On the road again
Oct 20 2014

Dearest Old Bold Pilots, Family and Friends,

Charley is with me and our starting point today is:  Duesseldorf. This is interesting for two reasons:  1) I actually started this trip solo a week ago, since Charley can no longer travel as much due to family obligations;  2) there was a train strike over the weekend which prohibited Charley from meeting me here.   Instead, I drove 5 hours to pick him up and then turned around and drove 4 hours back down here with him.  I wasnít good for much except napping yesterday evening, despite the mild weather, which had everyone outside. 

Yes, it was 21 degrees Celsius at the height of the  afternoon, a whopping 69 degrees Fahrenheit.  So, due to this extraordinary HEAT WAVE, the heatís not on anywhere (not even at the Marriott), even though itís normally been in the 50ís during the day, and in the 40ís at night.  This is no problem for the veterans, who tell me that after a Russian winter, nothing feels all that bad anymore.  For a southern California girl (and I do still consider myself that now), buying an electric blanket is high on my priority list this morning. 

On Thursday, I visited a veteran born in 1918 who can still remember just about every name, place and date from his battles during the war (and there were many, many battles).  Over the summer we filmed 13 hours of interviews, and only got to 1944.  Over two days last week, I was able to scan in his photos, some documents, and get to 1945 with him.  But Iím worried about him. Heís feeling so poorly that this time he had to conduct the interviews laying down.  I wondered, of course, if we should actually go forward, but he didnít want to cancel. 

Up to now, interested men have visited him with the hopes of getting his Knightís Cross (which could sell for over 10,000 Euros), his other medals, or just about anything they can get their hands on.  Years ago, an unscrupulous visitor took his paybook (Soldbuch) with him when he left and sold it for several thousand Euros.  Men meet him at veteranís gatherings, get his autograph on a picture, and write letters to him.  Then they turn around and sell his letter back to them (which he asked to keep private and confidential) on the internet for nearly 100 Euros. 

On Saturday I interviewed a nightfighter who lent his pictures to a respected historian who wrote a book about nightfighters.  This historian gave his personal word in writing that all his original pictures would be returned.  However, when the nightfighter got his album back, dozens of original pictures were removed and replaced with duplicates (the original white decorative border is now missing on these, and the new pictures are different size from the originals).  On the internet, these original pictures could sell for around 10-14,000 Euros in total.  And how many veterans lent this man their albums?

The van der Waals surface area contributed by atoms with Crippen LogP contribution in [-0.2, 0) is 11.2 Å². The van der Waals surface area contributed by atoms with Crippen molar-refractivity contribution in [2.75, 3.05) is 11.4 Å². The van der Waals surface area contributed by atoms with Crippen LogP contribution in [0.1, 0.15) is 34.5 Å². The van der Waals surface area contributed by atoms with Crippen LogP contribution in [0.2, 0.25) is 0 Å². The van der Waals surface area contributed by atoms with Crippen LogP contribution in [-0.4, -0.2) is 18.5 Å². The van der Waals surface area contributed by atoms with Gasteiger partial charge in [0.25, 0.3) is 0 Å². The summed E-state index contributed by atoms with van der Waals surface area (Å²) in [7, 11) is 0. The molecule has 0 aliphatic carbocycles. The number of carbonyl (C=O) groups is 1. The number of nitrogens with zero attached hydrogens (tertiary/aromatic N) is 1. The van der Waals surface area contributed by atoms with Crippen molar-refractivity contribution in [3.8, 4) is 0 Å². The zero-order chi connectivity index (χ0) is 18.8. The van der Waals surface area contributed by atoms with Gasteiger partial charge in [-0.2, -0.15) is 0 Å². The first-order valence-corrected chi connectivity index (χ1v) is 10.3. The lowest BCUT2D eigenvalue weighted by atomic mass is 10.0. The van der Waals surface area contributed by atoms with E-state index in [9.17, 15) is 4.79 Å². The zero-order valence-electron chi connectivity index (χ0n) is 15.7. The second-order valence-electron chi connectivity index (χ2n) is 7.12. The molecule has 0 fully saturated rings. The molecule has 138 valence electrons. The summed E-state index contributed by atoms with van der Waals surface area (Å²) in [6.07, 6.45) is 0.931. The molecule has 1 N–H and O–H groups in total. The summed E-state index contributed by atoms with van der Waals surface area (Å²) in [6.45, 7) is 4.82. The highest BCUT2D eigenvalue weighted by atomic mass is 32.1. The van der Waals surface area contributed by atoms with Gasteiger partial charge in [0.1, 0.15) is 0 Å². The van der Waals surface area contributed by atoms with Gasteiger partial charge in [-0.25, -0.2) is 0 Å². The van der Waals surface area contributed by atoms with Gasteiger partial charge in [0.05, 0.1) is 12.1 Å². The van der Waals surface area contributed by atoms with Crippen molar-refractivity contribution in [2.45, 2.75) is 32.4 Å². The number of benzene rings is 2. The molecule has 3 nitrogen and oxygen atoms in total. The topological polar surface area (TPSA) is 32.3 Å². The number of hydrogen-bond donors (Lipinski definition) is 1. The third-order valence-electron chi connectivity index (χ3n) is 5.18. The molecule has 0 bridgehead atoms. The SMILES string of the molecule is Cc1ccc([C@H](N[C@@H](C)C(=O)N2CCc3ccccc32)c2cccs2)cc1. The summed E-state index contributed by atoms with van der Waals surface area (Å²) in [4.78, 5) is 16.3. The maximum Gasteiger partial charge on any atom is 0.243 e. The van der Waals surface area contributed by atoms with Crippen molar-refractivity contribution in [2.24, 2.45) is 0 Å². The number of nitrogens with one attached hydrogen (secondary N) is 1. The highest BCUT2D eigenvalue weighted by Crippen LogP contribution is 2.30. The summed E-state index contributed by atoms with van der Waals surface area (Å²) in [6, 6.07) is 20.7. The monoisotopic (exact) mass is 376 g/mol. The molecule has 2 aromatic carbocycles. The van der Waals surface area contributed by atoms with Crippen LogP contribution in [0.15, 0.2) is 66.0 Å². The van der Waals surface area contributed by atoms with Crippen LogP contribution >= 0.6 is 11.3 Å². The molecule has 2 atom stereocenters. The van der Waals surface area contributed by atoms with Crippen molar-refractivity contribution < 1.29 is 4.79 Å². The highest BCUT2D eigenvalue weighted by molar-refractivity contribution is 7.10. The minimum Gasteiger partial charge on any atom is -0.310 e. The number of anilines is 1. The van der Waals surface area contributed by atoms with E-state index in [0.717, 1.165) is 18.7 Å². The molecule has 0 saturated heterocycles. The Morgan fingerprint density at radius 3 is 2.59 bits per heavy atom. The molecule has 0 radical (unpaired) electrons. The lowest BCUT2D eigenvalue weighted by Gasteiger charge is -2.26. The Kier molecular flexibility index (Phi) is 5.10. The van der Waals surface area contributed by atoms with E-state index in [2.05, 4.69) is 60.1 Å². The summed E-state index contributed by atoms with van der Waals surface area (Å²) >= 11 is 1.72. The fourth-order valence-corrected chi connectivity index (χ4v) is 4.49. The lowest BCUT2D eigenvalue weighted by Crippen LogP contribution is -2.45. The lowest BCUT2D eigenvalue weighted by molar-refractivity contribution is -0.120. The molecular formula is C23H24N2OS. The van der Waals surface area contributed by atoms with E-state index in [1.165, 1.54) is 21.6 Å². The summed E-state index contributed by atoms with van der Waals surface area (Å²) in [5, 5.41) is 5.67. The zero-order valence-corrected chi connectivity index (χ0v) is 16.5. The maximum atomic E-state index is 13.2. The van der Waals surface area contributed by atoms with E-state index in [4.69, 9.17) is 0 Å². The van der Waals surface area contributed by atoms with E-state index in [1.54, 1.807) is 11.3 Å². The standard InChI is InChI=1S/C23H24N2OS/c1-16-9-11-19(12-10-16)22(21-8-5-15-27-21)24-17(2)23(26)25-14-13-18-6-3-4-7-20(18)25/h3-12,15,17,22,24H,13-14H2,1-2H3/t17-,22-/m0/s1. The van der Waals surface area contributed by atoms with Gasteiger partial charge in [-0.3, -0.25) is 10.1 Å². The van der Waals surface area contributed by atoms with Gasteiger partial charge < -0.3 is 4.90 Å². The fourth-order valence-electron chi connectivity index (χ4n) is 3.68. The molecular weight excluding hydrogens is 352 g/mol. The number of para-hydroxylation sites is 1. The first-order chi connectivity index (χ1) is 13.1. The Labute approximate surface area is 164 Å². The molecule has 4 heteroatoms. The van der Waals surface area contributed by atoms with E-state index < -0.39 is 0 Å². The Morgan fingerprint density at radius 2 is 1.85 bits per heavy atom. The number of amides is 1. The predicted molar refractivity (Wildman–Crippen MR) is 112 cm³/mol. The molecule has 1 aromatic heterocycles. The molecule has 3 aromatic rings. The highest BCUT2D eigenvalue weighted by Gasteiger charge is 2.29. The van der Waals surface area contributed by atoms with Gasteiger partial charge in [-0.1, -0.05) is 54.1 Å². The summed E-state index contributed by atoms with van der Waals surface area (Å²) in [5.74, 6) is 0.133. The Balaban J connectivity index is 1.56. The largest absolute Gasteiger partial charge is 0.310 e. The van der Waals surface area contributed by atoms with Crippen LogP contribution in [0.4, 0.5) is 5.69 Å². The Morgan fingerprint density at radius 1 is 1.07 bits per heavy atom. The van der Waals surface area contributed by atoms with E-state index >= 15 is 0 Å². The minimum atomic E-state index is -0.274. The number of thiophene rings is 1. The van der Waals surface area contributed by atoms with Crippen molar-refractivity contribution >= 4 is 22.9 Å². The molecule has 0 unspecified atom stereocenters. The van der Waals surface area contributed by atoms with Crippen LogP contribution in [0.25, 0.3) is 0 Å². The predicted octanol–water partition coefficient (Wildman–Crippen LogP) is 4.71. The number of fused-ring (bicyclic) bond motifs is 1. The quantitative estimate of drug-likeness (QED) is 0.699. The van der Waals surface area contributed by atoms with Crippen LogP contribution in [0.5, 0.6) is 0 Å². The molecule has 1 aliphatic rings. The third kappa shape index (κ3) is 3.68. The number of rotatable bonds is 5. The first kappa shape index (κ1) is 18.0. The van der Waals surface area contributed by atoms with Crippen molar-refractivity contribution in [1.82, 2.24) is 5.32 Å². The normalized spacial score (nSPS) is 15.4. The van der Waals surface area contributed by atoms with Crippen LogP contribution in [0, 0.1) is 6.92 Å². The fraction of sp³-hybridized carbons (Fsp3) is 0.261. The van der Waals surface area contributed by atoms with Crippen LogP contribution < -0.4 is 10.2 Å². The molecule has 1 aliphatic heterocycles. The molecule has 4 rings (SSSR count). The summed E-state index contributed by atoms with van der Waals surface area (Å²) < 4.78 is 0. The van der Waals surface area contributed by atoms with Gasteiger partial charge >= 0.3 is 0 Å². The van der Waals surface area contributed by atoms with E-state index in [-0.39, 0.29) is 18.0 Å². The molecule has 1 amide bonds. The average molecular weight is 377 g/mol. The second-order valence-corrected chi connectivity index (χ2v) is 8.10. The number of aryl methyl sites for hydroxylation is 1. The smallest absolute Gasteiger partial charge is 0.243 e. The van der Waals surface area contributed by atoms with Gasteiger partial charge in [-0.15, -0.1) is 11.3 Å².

In Germany, almost every elderly veteran is a target for unscrupulous reporters, collectors, and opportunists masquerading as historians, who use and abuse them, steal from them, and betray them.  They themselves do often not realize how much their items are worth, donít believe the police will help them, and are ashamed they were taken advantage of, so they donít report the abuse.

It turns my stomach. 

And itís the reason itís so very hard to gain their trust.  It can take years of showing up to reunions, multiple phone calls from Charley, and the recommendation of other trusted friends to gain entry to these veteranís hearts.

And it makes me wonder about my own motives.  Naturally, I intend to write about these veterans sometime in the future, with the goal of selling many books.  After all, I am spending tens of thousands of dollars of my own savings to gather these stories while there is still time, and hope to make a living as a writer in the future. 

So am I any different?  Iíve asked myself many times.

And I always come back to the same answer. 

In ancient eastern philosophy, there is a notion of never taking anything that is not freely given.  I have found this a useful rule to live by.

Sitting on the floor next to my 96-year-old veteran while he lays on the couch, holding his hand and looking into his eyes, I asked, do you want to continue to work with me so that I can write your story?  Do we press forward, despite the difficulties, to make sure that what you experienced does not die with you?

And the answer is yes.  As long as we can, we will push on together.

The answer is a relief, and a burden at the same time.  There is great responsibility to these men and the world to get this right, to show respect, and to research and corroborate, to ensure accuracy.  It is a long, difficult, and expensive road.

There are many more men, more interviews in the coming days.  And as soon as I can, I will circle back, hoping my 96-year-old is feeling better, can tell me more, and show me more.

I am grateful every day for the opportunities presented to me to talk with veterans at home and abroad, for the chance to counteract in some small way any harm done to them, and to serve them and the world by preserving their stories.

In deepest gratitude to everyone who helps us in the mission,




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